The Daily Item, Sunbury, PA

News

April 5, 2013

Final Four chess title no longer UMBC slam dunk

(Continued)

The University of Texas at Dallas, also playing this weekend, was the first imitator, then the University of Texas at Brownsville, then Texas Tech and now Webster University. Tiny Lindenwood University, in St. Charles, Mo., issued a breathless news release last year saying the school "is putting out a call for some of the finest young chess players in America and abroad. And the university is willing to provide scholarship money to build the nation's top collegiate chess program."

After winning four straight Final Fours in the mid-2000s, UMBC has won just two since 2007.

"If it continues this way, more and more universities will get stronger and stronger," said Giorgi Margvelashvili, a grandmaster from Georgia and UMBC's top player. "For now, I think other universities are doing a better job than UMBC."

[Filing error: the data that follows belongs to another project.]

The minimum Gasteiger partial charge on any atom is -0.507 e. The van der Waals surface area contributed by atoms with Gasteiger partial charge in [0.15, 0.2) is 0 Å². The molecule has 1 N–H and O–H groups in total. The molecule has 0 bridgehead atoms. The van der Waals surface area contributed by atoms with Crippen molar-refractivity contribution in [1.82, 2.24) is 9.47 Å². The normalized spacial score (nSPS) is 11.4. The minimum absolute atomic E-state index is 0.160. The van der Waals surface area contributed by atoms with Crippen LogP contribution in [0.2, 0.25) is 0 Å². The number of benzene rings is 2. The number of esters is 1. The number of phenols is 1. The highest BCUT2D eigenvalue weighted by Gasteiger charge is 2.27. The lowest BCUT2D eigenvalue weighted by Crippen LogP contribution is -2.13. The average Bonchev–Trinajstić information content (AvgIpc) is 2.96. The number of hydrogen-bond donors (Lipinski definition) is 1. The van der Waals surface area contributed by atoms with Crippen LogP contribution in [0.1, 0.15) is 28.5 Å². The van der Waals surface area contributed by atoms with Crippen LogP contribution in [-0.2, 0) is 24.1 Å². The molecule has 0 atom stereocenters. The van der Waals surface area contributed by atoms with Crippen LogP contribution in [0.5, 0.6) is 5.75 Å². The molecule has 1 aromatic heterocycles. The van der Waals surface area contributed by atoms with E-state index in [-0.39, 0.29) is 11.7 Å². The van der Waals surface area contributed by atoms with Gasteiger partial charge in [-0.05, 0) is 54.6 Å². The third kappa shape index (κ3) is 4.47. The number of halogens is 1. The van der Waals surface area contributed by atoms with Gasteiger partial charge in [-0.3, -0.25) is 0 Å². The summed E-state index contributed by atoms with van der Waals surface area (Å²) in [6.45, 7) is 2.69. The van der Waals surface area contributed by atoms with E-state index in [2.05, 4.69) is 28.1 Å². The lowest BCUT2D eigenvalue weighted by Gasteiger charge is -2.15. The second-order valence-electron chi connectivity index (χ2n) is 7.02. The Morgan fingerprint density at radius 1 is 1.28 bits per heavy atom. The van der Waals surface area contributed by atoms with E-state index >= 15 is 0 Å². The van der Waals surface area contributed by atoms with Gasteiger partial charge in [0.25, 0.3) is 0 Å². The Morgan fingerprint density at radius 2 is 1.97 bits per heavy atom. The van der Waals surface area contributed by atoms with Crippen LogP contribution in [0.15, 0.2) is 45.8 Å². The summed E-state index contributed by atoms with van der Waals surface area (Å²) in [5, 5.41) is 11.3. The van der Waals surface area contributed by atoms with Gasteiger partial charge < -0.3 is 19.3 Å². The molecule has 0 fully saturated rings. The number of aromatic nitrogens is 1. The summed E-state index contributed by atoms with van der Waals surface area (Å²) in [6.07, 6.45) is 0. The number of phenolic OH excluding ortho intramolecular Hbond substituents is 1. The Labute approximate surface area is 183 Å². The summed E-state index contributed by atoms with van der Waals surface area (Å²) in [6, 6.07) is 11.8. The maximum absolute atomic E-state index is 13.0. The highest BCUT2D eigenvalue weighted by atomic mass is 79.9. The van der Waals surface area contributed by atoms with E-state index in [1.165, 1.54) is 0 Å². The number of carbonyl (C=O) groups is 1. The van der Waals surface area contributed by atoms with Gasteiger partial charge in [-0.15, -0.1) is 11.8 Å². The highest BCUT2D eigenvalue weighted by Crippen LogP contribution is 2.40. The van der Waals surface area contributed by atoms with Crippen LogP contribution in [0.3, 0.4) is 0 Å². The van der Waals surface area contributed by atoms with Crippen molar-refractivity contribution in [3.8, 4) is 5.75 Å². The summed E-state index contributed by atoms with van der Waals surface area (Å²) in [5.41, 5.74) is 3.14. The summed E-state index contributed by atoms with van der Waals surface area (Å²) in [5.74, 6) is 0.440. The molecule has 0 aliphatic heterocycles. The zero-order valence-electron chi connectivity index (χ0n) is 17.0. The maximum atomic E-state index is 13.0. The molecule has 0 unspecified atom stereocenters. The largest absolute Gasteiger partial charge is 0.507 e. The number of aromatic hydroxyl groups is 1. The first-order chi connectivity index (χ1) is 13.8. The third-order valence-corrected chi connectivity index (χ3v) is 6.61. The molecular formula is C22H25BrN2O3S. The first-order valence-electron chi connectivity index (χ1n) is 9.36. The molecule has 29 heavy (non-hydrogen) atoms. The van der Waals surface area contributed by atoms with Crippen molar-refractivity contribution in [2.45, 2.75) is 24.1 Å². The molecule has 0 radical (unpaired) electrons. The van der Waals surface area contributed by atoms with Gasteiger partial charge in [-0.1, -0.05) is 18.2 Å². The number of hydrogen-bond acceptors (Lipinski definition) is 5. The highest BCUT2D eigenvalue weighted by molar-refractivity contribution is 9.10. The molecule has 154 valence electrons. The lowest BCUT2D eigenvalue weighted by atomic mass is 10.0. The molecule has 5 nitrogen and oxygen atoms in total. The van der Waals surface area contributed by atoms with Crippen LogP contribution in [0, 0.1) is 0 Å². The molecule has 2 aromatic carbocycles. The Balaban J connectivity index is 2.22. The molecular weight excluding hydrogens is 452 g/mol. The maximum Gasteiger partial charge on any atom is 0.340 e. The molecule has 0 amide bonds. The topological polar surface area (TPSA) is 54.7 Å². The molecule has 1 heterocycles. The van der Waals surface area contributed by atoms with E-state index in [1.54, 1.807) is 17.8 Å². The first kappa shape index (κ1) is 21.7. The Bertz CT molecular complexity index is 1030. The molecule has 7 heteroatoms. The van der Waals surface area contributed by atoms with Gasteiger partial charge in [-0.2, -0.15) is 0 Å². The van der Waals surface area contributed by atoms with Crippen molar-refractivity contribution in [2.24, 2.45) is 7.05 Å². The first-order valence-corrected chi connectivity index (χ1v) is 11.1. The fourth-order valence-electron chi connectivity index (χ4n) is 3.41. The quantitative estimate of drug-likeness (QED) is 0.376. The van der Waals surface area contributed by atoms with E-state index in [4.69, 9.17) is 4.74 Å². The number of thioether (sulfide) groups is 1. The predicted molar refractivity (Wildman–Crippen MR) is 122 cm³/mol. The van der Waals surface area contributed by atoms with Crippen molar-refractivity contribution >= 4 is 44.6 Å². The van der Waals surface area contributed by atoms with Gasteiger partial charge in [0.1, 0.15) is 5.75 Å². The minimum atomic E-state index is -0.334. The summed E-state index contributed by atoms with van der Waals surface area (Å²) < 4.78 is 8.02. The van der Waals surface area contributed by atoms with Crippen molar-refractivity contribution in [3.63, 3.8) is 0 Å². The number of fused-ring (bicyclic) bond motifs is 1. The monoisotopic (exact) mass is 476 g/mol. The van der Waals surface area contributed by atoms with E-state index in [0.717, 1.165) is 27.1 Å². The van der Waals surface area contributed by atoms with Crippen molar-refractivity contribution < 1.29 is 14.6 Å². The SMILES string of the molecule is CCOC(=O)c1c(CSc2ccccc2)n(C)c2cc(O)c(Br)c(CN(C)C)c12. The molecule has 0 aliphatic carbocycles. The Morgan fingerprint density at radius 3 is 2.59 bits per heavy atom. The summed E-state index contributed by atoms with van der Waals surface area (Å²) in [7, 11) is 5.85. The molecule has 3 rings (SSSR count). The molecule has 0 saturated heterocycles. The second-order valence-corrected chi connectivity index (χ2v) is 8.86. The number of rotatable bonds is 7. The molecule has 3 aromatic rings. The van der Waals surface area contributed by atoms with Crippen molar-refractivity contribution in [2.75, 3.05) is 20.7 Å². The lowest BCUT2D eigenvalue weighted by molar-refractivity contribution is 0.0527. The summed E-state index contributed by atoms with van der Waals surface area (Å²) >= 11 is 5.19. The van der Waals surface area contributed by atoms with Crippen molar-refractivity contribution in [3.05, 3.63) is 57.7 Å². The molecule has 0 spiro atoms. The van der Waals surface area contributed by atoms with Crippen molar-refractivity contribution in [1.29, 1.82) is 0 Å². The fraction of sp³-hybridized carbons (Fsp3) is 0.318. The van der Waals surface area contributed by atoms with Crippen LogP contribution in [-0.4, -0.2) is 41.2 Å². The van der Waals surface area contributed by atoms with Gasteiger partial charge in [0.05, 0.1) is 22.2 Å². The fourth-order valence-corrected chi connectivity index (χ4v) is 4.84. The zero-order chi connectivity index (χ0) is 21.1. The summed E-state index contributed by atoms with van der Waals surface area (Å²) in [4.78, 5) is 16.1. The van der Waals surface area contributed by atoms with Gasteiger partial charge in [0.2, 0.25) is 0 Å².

The ambitions of UMBC imitators made national news last year after an unprecedented event in college — or even professional — competition. After winning two consecutive Final Fours at Texas Tech, coach Susan Polgar, the first woman to earn the men's grandmaster title, resigned from the school and signed on with Webster. Her players followed — their own decision, she said.

Polgar, recently the subject of a long profile in Wired magazine, is an assertive, controversial figure in chess. In 2010, she settled a long-running legal battle with the United States Chess Federation, which resulted in her membership being revoked.

Polgar likes to win, and she frequently does, with four world championships on her resume. So intense is her desire to dominate the chess world that she even instructs her players to exercise at the school gym. Physical strength, she said, gives the mind endurance for long matches.

Asked why she left Texas Tech, Polgar said, "We were hoping to get more support for our program, but unfortunately that didn't happen." Asked how people in the chess world view her, Polgar said as someone who "revolutionized college chess in recent years." Webster is clearly protective of her, too. A school public relations official listened in on a phone interview.

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